From the outset, I admit that I'm a nosey little beggar who can't resist being in the know. I read soap spoilers on a regular basis, I turn to the last page of a book before reading the rest of it first and I fast forward to the end of WWE pay per views to find out the results. So, when the opportunity occurred to try and test Experimental Space's new Rosalee Dress pattern before its release, then how could I resist?
Normally, when pattern companies ask for testers, I seem to have a lot of other things going on, meaning that I can never be confident of finishing my testing in the set time period. However, when Andrea asked for testers of her new pattern, I had just submitted my assignment of my digital marketing degree after painstakingly working on it for the last three months and I felt I deserved a little treat, so I signed up with no hesitation! As the testing period was time constrained (just one week to complete the toiles and finished dress), I could not have done it if I had had any other commitments as well.
The Rosalee maxi dress looked right up my street; I'd never made a maxi dress before and I liked the special open back detail. Also, being a stockist of Experimental Space's other patterns, I know what a stickler Andrea is for making the inside of a garment as pretty as the outside, so I was excited to see how she was constructing this dress.
The testers had to provide their own fabric. In this case, it was 3.5m of a lightweight fabric, so I chose a lovely viscose that we've had in the shop for a couple of months and have had my eye on for a while! As well as that, we needed extra fabric for making toiles, so I just used a lightweight calico. Andrea asked us to at least make a toile of the bodice (if not the whole dress) so we could check the bust dart placement, comfort of the straps and to make sure our back bra straps didn't make an unwelcome appearance through the back opening! The only changes I made (along with a few other testers) were to lower the neckline slightly and scoop out the armholes to make the dress more comfortable; both changes that were included in the final pattern. Note, that this was the first toile I EVER MADE!!! I know, shocking!! :)
Andrea's instructions were fab from the start; I went through them with a fine tooth comb and I could only find a few things that could do with changing. However, in amongst them is quite frankly the most comprehensive explanation of the burrito method you will ever come across!! Despite having done this quite a few times, I can never remember what I'm meant to do (and I still have no idea how it actually works - it seems like magic!) and if I don't have good instructions in front of me, I tend to have to Google it to double check. Not this time! This is the first time when everything wen to plan just by reading the instructions, which was a good job as you have to do it THREE TIMES!!! By the end of it, I was burrito-ing anything that stood still!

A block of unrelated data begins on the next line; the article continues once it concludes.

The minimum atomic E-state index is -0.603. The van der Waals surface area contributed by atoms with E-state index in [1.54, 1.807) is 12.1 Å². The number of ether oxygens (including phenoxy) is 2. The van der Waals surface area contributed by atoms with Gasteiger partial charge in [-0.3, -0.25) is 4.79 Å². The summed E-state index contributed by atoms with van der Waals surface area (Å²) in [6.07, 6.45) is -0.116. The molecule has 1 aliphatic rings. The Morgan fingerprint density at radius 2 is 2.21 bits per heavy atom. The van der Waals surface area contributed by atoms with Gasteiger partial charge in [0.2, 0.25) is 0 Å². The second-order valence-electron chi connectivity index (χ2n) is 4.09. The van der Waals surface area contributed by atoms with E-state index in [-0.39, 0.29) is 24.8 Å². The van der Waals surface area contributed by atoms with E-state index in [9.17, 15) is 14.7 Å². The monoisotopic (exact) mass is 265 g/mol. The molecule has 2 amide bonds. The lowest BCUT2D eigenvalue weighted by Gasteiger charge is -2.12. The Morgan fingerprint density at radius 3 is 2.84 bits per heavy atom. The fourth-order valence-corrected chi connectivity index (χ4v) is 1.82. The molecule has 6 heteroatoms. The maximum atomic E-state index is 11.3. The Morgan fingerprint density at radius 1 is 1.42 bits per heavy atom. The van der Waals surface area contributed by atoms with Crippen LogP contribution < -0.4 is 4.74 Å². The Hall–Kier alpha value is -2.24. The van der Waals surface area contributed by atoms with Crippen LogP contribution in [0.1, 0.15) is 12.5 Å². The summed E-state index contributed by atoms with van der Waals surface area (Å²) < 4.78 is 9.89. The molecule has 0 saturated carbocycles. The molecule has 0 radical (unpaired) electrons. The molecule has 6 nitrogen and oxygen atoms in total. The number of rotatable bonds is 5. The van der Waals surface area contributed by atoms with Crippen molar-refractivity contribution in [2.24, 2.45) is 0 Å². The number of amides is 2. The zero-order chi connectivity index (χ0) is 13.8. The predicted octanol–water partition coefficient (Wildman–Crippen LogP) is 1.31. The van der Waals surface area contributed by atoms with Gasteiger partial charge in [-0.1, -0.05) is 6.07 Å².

The dress has an invisible zip at the side, which is a nice place for it as if it isn't perfect, at least it's hidden a bit by your arm!
TOP TIP: The pattern called for a 16" zip, but I only had a 22" one to hand, so I carefully made a new stopper where I wanted to the zip to end by over-sewing by hand and then trimming off the excess zip.
The method for inserting the zip is different to one I've come across before which involves basting the whole side seam together, sewing in the zip and then removing the basting stitches to reveal the zip. Many of the testers found this method a lot easier than the standard method, but I'm a bit of a traditionalist and I think I'll stick to the old-fashioned way myself. I'll let you decide which way you prefer!
One excellent design feature of this dress is that it has MAHOOSIVE pockets! I'm talking pockets that are big enough to hold your phone, purse, keys, tissues and an emergency Crunchie without hesitation! So what if all that weighs you down enough to give you an odd limp? It's strength building! :)
Finally, can we take a moment to swoon at the open back detail? This opening is in the ideal place so if you have a back complex (like me) you can be confident that not too much is on show, but just enough to add a bit of sex-ay to your outfit!
I really enjoyed my experience as pattern tester. I would definitely do it again, if ever the stars aligned again and I had the time to commit to it, and if you've ever thought about doing it yourself then bear in mind it is time consuming, but very rewarding to think that you've had a hand in helping to make a pattern the best it can be. What I also took away from my experience is that it is amazing how different everyone is. Our group of ladies were all different shapes and sizes and we all came away with lovely looking dresses!
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